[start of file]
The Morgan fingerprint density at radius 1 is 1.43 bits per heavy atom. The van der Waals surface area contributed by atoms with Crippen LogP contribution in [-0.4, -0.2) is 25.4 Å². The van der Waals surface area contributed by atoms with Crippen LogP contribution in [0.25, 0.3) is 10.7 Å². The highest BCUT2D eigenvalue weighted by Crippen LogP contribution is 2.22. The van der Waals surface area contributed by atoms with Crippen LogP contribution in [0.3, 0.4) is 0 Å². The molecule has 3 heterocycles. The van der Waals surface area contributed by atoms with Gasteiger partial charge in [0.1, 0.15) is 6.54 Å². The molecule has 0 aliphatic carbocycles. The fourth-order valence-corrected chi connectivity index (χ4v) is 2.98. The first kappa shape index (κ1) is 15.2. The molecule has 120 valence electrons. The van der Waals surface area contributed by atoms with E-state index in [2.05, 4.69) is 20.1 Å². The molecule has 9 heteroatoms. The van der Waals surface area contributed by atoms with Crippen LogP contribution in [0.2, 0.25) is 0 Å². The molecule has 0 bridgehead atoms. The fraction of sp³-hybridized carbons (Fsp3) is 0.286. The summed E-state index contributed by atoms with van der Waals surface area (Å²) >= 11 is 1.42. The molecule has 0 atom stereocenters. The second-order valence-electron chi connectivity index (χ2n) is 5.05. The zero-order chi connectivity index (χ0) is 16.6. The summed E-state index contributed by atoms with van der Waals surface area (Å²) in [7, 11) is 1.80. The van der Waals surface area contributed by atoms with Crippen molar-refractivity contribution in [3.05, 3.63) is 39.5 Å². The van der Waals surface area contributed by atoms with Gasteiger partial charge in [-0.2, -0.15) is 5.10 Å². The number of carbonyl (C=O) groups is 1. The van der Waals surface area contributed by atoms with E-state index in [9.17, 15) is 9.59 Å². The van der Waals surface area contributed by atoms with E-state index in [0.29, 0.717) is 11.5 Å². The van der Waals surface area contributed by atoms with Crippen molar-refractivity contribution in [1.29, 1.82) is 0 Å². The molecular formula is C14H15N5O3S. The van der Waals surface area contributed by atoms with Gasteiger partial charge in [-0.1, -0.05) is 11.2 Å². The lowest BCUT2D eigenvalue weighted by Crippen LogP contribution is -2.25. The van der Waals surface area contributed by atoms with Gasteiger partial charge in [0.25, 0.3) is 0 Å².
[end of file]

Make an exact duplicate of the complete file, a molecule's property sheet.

The Morgan fingerprint density at radius 1 is 1.43 bits per heavy atom. The van der Waals surface area contributed by atoms with Crippen LogP contribution in [-0.4, -0.2) is 25.4 Å². The van der Waals surface area contributed by atoms with Crippen LogP contribution in [0.25, 0.3) is 10.7 Å². The highest BCUT2D eigenvalue weighted by Crippen LogP contribution is 2.22. The van der Waals surface area contributed by atoms with Crippen LogP contribution in [0.3, 0.4) is 0 Å². The molecule has 3 heterocycles. The van der Waals surface area contributed by atoms with Gasteiger partial charge in [0.1, 0.15) is 6.54 Å². The molecule has 0 aliphatic carbocycles. The fourth-order valence-corrected chi connectivity index (χ4v) is 2.98. The first kappa shape index (κ1) is 15.2. The molecule has 120 valence electrons. The van der Waals surface area contributed by atoms with E-state index in [2.05, 4.69) is 20.1 Å². The molecule has 9 heteroatoms. The van der Waals surface area contributed by atoms with Crippen LogP contribution in [0.2, 0.25) is 0 Å². The molecule has 0 bridgehead atoms. The fraction of sp³-hybridized carbons (Fsp3) is 0.286. The summed E-state index contributed by atoms with van der Waals surface area (Å²) >= 11 is 1.42. The molecule has 0 atom stereocenters. The second-order valence-electron chi connectivity index (χ2n) is 5.05. The zero-order chi connectivity index (χ0) is 16.6. The summed E-state index contributed by atoms with van der Waals surface area (Å²) in [7, 11) is 1.80. The van der Waals surface area contributed by atoms with Crippen molar-refractivity contribution in [3.05, 3.63) is 39.5 Å². The van der Waals surface area contributed by atoms with Gasteiger partial charge in [-0.2, -0.15) is 5.10 Å². The number of carbonyl (C=O) groups is 1. The van der Waals surface area contributed by atoms with E-state index in [9.17, 15) is 9.59 Å². The van der Waals surface area contributed by atoms with E-state index in [0.29, 0.717) is 11.5 Å². The van der Waals surface area contributed by atoms with Crippen molar-refractivity contribution in [1.29, 1.82) is 0 Å². The molecular formula is C14H15N5O3S. The van der Waals surface area contributed by atoms with Gasteiger partial charge in [-0.1, -0.05) is 11.2 Å². The lowest BCUT2D eigenvalue weighted by Crippen LogP contribution is -2.25. The van der Waals surface area contributed by atoms with Gasteiger partial charge in [0.25, 0.3) is 0 Å².